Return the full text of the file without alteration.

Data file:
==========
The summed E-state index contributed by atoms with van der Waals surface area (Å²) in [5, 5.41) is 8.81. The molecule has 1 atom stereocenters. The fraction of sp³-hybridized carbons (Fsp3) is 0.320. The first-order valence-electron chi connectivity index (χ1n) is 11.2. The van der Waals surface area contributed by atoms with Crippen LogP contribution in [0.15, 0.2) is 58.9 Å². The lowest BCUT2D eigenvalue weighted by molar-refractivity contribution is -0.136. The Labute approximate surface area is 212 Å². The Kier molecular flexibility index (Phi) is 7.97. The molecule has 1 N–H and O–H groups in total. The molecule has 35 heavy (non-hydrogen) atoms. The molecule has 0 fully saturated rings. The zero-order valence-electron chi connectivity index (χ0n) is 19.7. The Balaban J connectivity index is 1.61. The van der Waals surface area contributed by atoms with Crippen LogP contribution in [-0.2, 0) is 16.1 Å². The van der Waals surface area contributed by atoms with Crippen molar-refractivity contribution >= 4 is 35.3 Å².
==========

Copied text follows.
The summed E-state index contributed by atoms with van der Waals surface area (Å²) in [5, 5.41) is 8.81. The molecule has 1 atom stereocenters. The fraction of sp³-hybridized carbons (Fsp3) is 0.320. The first-order valence-electron chi connectivity index (χ1n) is 11.2. The van der Waals surface area contributed by atoms with Crippen LogP contribution in [0.15, 0.2) is 58.9 Å². The lowest BCUT2D eigenvalue weighted by molar-refractivity contribution is -0.136. The Labute approximate surface area is 212 Å². The Kier molecular flexibility index (Phi) is 7.97. The molecule has 1 N–H and O–H groups in total. The molecule has 35 heavy (non-hydrogen) atoms. The molecule has 0 fully saturated rings. The zero-order valence-electron chi connectivity index (χ0n) is 19.7. The Balaban J connectivity index is 1.61. The van der Waals surface area contributed by atoms with Crippen LogP contribution in [-0.2, 0) is 16.1 Å². The van der Waals surface area contributed by atoms with Crippen molar-refractivity contribution >= 4 is 35.3 Å².